On March 4, 2021, the Constitutional Court of the Republic of Serbia accepted the constitutional complaint of ASTRA’s client, a victim of human trafficking who was a minor at the time of the crime, and ruled that her right to the prohibition of human trafficking, granted by Article 26, paragraph 2 of the Constitution of the Republic of Serbia, as well as the right to a trial within a reasonable time, granted by Article 32 of the Constitution of the Republic of Serbia, were violated.
This decision of the Constitutional Court is extremely important from the point of view of the entire legal system of the Republic of Serbia. By determining the violation of the constitutional prohibition of human trafficking, it has been indicated that trafficking in human beings cannot be reduced only to the criminal aspect but that it has its constitutional character with the main goal of protecting trafficking victims.
The Constitutional Court considered the prohibition of human trafficking in relation to three groups of positive obligations of the state: 1) the obligation to establish a legislative and administrative framework for the prevention and punishment of trafficking in human beings; 2) the obligation to protect victims of trafficking by providing measures of prevention, registration and assistance to such persons; 3) the obligation to conduct an investigation and court proceedings when there is a reasonable suspicion that a criminal offence of human trafficking has been committed.
The Constitutional Court, in its deliberation, started from the conclusion that human trafficking is a modern form of slavery, and as such is contrary to the principle of humanity, that it insults human dignity and the fundamental values on which a civilized democratic society is based.
In making its decision, the Constitutional Court considered the provisions of the Constitution and the regulations of the Republic of Serbia, international treaties, positions and case law of the European Court of Human Rights, as well as the opinions of international monitoring bodies, such as the Group of Experts on Action against Trafficking in Human Beings (GRETA), which had been expressed in the first and second evaluation rounds of the implementation of the Council of Europe Convention on Action against Trafficking in Human Beings in relation to Serbia.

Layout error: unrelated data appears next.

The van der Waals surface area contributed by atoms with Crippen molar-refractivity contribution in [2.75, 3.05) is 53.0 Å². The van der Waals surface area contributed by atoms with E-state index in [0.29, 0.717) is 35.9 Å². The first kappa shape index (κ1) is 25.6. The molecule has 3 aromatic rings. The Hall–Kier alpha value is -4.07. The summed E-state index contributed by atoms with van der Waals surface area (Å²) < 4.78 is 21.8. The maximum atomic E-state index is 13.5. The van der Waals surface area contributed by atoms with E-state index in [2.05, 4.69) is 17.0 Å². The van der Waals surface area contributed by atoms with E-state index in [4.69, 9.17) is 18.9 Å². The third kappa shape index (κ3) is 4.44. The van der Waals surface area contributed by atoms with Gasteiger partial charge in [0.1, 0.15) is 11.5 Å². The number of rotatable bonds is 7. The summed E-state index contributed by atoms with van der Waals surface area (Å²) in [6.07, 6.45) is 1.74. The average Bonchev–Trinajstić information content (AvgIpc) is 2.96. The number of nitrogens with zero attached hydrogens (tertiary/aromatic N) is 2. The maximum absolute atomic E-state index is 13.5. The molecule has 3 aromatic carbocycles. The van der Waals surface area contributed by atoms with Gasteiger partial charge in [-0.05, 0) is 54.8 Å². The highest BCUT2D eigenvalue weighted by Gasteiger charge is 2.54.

The Constitutional Court found that there was a violation of the positive obligation of the state in relation to the victim of trafficking in human beings by non-compliance with the preventive measures, protection and assistance to such persons granted by Article 26 para. 2 of the Constitution, as the court did not provide any measures of protection and assistance to the victim, who at the time of the crime was a child according to international treaties, or a juvenile according to the Criminal Code; that it did not adjust the conduct of the proceedings to the finding of the court expert, in which the state of traumatization of the victim had been established; that it did not respond to the request for granting the status of a particularly sensitive witness, as well as the request regarding the method of examining the injured person as a witness, which led to the secondary victimization of the injured.
The Constitutional Court found that the principle of opportunity, which deviates from the principle of legality of official prosecution, was based on the need to avoid lengthy, costly criminal proceedings and that it applied to less serious criminal offences in cases in which summary proceedings are conducted. Given the above, the Constitutional Court reiterates that the principle of opportunity, in this case, was applied after five years and six months of proceedings, which violated the essential ratio of this procedural mechanism.
Because the principle of opportunity was applied, based on a reclassification of the criminal offence from a serious offence of human trafficking into a minor offence of aiding and abetting the perpetrator, where the victim was a child, by misapplication of procedural rules, the Constitutional Court has concluded that, for the crime of human trafficking, proceedings should include thorough consideration of all the constituent elements and available evidence until a court decision is made.
The Constitutional Court considers that in this concrete case, the competent state bodies – the Higher Public Prosecutor’s Office in Belgrade and the Higher Court in Belgrade have not fulfilled their positive obligations in the procedural aspect in relation to the prohibition of all forms of trafficking granted by Article 26 para. 2 of the Constitution, i.e. obligations to conduct an effective and fair procedure, which would result in delivery of a relevant court decision.
The Constitutional Court pointed out that in the present case, no amount of money could compensate for the human rights violations suffered by the complainant, but it still determined the compensation for non-material damage in the total amount of EUR 5,800, at the expense of the Ministry of Justice.
The decision was published in the “Official Gazette of the Republic of Serbia”.
Bearing in mind that for many years ASTRA has been pointing out (in the legal analysis of court decisions for the crime of Human Trafficking under Article 388 of the CC of RS) to the omissions in the treatment of trafficking victims, as well as the trend of reclassification of this crime into minor offences, after which a plea agreement is concluded with the defendant − this decision of the Constitutional Court gives hope to trafficking victims in better treatment and protection of their rights.